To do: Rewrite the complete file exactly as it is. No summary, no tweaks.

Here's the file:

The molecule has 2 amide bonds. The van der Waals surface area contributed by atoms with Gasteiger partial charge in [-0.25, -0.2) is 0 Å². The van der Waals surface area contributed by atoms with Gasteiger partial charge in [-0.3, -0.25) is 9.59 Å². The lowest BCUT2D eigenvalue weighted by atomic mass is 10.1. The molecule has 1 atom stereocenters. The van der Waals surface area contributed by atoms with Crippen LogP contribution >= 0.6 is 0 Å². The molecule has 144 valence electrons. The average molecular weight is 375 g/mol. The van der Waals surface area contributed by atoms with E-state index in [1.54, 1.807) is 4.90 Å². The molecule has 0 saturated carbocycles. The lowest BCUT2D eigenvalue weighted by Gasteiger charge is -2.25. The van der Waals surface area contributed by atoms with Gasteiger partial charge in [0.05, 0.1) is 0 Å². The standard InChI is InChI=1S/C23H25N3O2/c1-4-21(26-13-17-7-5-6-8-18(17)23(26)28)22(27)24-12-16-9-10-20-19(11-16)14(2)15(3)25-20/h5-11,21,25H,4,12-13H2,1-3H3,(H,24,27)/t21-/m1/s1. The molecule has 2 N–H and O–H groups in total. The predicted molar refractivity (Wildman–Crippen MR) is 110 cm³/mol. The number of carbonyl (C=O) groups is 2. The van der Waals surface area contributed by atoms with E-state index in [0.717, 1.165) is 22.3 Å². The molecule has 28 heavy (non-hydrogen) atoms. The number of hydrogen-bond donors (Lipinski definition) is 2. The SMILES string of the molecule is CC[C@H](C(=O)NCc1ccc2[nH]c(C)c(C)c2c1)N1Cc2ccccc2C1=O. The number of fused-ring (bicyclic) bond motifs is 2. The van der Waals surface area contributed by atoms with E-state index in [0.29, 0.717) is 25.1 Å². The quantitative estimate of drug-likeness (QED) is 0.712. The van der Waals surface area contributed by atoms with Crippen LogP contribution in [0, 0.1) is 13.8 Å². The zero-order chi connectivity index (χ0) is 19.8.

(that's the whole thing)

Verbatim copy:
The molecule has 2 amide bonds. The van der Waals surface area contributed by atoms with Gasteiger partial charge in [-0.25, -0.2) is 0 Å². The van der Waals surface area contributed by atoms with Gasteiger partial charge in [-0.3, -0.25) is 9.59 Å². The lowest BCUT2D eigenvalue weighted by atomic mass is 10.1. The molecule has 1 atom stereocenters. The van der Waals surface area contributed by atoms with Crippen LogP contribution >= 0.6 is 0 Å². The molecule has 144 valence electrons. The average molecular weight is 375 g/mol. The van der Waals surface area contributed by atoms with E-state index in [1.54, 1.807) is 4.90 Å². The molecule has 0 saturated carbocycles. The lowest BCUT2D eigenvalue weighted by Gasteiger charge is -2.25. The van der Waals surface area contributed by atoms with Gasteiger partial charge in [0.05, 0.1) is 0 Å². The standard InChI is InChI=1S/C23H25N3O2/c1-4-21(26-13-17-7-5-6-8-18(17)23(26)28)22(27)24-12-16-9-10-20-19(11-16)14(2)15(3)25-20/h5-11,21,25H,4,12-13H2,1-3H3,(H,24,27)/t21-/m1/s1. The molecule has 2 N–H and O–H groups in total. The predicted molar refractivity (Wildman–Crippen MR) is 110 cm³/mol. The number of carbonyl (C=O) groups is 2. The van der Waals surface area contributed by atoms with E-state index in [0.717, 1.165) is 22.3 Å². The molecule has 28 heavy (non-hydrogen) atoms. The number of hydrogen-bond donors (Lipinski definition) is 2. The SMILES string of the molecule is CC[C@H](C(=O)NCc1ccc2[nH]c(C)c(C)c2c1)N1Cc2ccccc2C1=O. The number of fused-ring (bicyclic) bond motifs is 2. The van der Waals surface area contributed by atoms with E-state index in [0.29, 0.717) is 25.1 Å². The quantitative estimate of drug-likeness (QED) is 0.712. The van der Waals surface area contributed by atoms with Crippen LogP contribution in [0, 0.1) is 13.8 Å². The zero-order chi connectivity index (χ0) is 19.8.